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RE: Re: Is Basque IE?

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  • oalexandre
    [Tavi] In other words, Paleo-Basque/Iberian /r/ wasn t part of a strong/weak pair and it s reflected as a trill in modern Basque and Romance. However, there re
    Message 1 of 61 , Sep 18, 2013
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      [Tavi]
      In other words,
      Paleo-Basque/Iberian /r/ wasn't part of a strong/weak pair and it's reflected as a trill in modern Basque and Romance. However, there're some reare cases of Basque /r/ arising from gemination of /R/, as in larre 'meadow; heath; uncultivated land, desert', a loanword from Celtic (Gaulish) *landa: 'heath, moor' > *lanna > larra > larre.

      [DGK]
      But _landa_ 'campo, pieza de terreno' occurs widely in Basque (Bisc., Guip., Aezc., Lab., High & Low Nav., Ronc.) and appears to continue Gaul. *landa: directly. 
      >
      Actually, this is Gallo-Latin, because the word is found in several Romance languages.

      > Moreover a Late Gaul. *lanna would have given Bq. *lana, since Latin _anno:na_ gives Bq. _anoa_. 
      >
      But -nn- > -n- happened in Vasco-Romance, not Paleo-Basque. There're several examples of an alternation
      n/r such as egun, egur- 'day', jaun, jaur- 'sir' which suggest denasalization could happen in Paleo-Basque.

      As I said before, Paleo-Basque was far from being a homogeneous language, and it's imperative to identify the varieties involved. Mitxelena's "Proto-Basque" (he used the term "Pre-Basque") is more a kind of Vasco-Romance creole spoken in the Visigothic period than the actual Paleo-Basque, of a deeper chronology (Late Iron Age).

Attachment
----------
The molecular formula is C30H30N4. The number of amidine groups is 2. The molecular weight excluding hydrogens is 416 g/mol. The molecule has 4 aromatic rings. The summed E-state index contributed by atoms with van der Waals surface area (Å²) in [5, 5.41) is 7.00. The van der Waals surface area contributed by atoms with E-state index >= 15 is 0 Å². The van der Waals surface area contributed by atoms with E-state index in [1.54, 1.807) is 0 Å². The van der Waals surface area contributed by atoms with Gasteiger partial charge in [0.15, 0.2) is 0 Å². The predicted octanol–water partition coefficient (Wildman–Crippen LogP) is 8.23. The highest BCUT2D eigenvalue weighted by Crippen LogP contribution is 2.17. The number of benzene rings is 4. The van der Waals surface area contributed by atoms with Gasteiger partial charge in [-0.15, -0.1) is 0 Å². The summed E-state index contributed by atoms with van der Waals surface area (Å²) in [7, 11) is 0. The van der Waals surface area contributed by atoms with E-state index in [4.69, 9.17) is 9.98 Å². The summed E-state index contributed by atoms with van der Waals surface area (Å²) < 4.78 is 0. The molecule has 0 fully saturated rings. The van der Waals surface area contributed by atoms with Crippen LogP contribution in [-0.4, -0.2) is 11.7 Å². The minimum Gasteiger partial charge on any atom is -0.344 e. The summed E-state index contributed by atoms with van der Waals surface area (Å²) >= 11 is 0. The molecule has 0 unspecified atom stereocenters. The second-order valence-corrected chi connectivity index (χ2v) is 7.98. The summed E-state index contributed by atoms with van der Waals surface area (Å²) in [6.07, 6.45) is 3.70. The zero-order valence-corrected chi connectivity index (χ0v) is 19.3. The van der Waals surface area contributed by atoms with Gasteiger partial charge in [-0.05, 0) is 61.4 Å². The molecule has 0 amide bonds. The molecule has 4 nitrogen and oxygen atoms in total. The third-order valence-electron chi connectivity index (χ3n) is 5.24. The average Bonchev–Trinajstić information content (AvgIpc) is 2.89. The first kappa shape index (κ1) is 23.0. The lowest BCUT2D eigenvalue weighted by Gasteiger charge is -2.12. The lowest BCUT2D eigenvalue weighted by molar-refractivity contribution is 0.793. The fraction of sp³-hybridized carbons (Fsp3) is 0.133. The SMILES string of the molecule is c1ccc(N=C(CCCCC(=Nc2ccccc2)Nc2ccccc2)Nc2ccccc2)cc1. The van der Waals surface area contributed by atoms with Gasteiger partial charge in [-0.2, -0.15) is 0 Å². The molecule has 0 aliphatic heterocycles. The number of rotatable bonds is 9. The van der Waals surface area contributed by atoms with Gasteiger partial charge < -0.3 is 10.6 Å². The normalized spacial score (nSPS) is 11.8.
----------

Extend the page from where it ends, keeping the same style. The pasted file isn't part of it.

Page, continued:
> If _larra-_, _larre_ is borrowed from Gaulish, it probably continues a collective *la:rja: (or *larja: by Osthoff's shortening) 'flat area' from *la:ro- 'flat surface, floor', PIE *pl.h2-ró- or *pléh2-ro-.  (Latin _pla:nus_ can represent *pl.h2-nó- and provides no evidence for a heteroclite, pace Matasovic', only for different suffixes.)
      >
      I formerly thought larre was a straightforward derivation of

      *la:ro-, with /R/ adapted as /r/, but now I know this didn't happen in IE loanwords.
    • oalexandre
      [Tavi] However, there re some reare cases of Basque /r/ arising from gemination of /R/, as in larre meadow; heath; uncultivated land, desert , a loanword from
      Message 61 of 61 , Oct 21, 2013
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        [Tavi]
        However, there're some reare cases of Basque /r/ arising from gemination of /R/, as in larre 'meadow; heath; uncultivated land, desert', a loanword from Celtic (Gaulish) *landa: 'heath, moor' > *lanna > larra > larre.
        >
        That is, the shift /nn/ > /RR/ happened in Paleo-Basque.

        [DGK]
        But _landa_ 'campo, pieza de terreno' occurs widely in Basque (Bisc., Guip., Aezc., Lab., High & Low Nav., Ronc.) and appears to continue Gaul. *landa: directly. 
        >
        I think this is from a different Celtic word *landa: '(enclosed) field, plot of land', homonymous to Gaulish *landa: 'heath', Cornish lan, Breton lann 'heath, steppe', which would require a Celtic protoform *Flanda: (cfr. Gascon branda, brana 'heath'). Unfortunately, Celtic specialists conflated both.

        > Moreover a Late Gaul. *lanna would have given Bq. *lana, since Latin _anno:na_ gives Bq. _anoa_. 
        >
        Actually, nn > n isn't a Paleo-Basque but a Vasco-Romance development shared by Gascon, where we find lana.
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